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Increased Colonic Pain Sensitivity in Irritable Bowel Syndrome is the Result of an Increased Tendency to Report Pain rather than Increased Neurosensory Sensitivity
  1. Spencer D Dorn MD (sdorn{at}med.unc.edu)
  1. University of North Carolina School of Medicine, United States
    1. Olafur S Palsson, PhD (olafur_palsson{at}med.unc.edu)
    1. University of North Carolina School of Medicine, United States
      1. Syed IM Thiwan MD (syed_thiwan{at}med.unc.edu)
      1. University of North Carolina School of Medicine, United States
        1. W. Crawford Clark, PhD (clarkcr{at}pi.cpmc.columbia.edu)
        1. Columbia University College of Physicians and Surgeons, United States
          1. Motoyori Kanazawa, MD, PhD (mkanazw{at}mail.tains.tohoku.ac.jp)
          1. Tohoku University Graduate School of Medicine, Japan
            1. Miranda AL van Tilburg, PhD (tilburg{at}med.unc.edu)
            1. University of North Carolina School of Medicine, United States
              1. Douglas A Drossman MD (douglas_drossman{at}med.unc.edu)
              1. University of North Carolina School of Medicine, United States
                1. Yolanda Scarlett MD (yolanda_scarlett{at}med.unc.edu)
                1. University of North Carolina School of Medicine, United States
                  1. Rona L Levy, PhD (rlevy{at}u.washington.edu)
                  1. University of Washington School of Social Work, United States
                    1. Yehuda Ringel MD (yehuda_ringel{at}med.unc.edu)
                    1. University of North Carolina School of Medicine, United States
                      1. Michael D Crowell, PhD (crowell.michael{at}mayo.edu)
                      1. Mayo Clinic Scottsdale, United States
                        1. Kevin W Olden MD (kolden{at}usouthal.edu)
                        1. University of Arkansas, United States
                          1. William E Whitehead, PhD (william_whitehead{at}med.unc.edu)
                          1. University of North Carolina School of Medicine, United States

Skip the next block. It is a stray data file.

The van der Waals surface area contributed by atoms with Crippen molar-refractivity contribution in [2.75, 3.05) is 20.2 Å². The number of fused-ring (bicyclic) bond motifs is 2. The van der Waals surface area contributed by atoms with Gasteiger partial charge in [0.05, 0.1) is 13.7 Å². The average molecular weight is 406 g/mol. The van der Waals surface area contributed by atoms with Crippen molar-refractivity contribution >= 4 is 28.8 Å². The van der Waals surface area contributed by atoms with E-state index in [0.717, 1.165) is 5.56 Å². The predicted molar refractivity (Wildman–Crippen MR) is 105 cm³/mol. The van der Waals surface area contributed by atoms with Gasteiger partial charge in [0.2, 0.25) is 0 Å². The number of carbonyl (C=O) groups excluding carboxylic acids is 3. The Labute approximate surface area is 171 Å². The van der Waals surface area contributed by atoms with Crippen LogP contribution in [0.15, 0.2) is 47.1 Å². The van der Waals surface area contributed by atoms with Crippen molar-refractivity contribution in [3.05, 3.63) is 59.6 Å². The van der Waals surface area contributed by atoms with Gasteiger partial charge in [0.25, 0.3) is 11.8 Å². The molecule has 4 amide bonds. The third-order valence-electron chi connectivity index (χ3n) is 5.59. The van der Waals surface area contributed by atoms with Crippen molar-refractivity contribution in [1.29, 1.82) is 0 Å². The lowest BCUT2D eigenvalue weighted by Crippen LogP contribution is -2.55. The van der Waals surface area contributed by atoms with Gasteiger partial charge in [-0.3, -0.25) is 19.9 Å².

Abstract

                            Objective: The aim was to determine whether lower visceral pain thresholds in IBS primarily reflect physiological or psychological factors.

                            Methods: First, 121 IBS patients and 28 controls underwent balloon distentions in the descending colon using the ascending methods of limits (AML) to assess pain and urge thresholds. Second, sensory decision theory analysis was used to separate physiological from psychological components of perception: neurosensory sensitivity (p(A)) was measured by the ability to discriminate between 30 vs. 34 mmHg distentions; psychological influences were measured by the report criterion, i.e., the overall tendency to report pain, indexed by the median intensity rating for all distentions, independent of intensity. Psychological symptoms were assessed using the Brief Symptom Inventory (BSI).

                            Results: IBS patients had lower AML pain thresholds (median: 28 vs. 40 mmHg; p<0.001), but similar neurosensory sensitivity (median p(A): 0.5 vs. 0.5; p=0.69; 42.6% vs. 42.9% were able to discriminate between the stimuli better than chance) and a greater tendency to report pain (median report criterion: 4.0 "mild" pain) vs. 5.2 ("weak" pain); p=0.003). AML pain thresholds were not correlated with neurosensory sensitivity (r=-0.13; p=0.14), but were strongly correlated with report criterion (r=0.67; p<0.0001). Report criterion was inversely correlated with BSI somatization (r=-0.26; p=0.001) and BSI global score (r=-0.18; p=0.035). Similar results were seen for the nonpainful sensation of urgency.

                            Conclusions: Increased colonic sensitivity in IBS is strongly influenced by a psychological tendency to report pain and urge rather than increased neurosensory sensitivity.

                            • hypersensitivity
                            • hypervigilance
                            • irritable bowel syndrome
                            • pain threshold
                            • psychological bias

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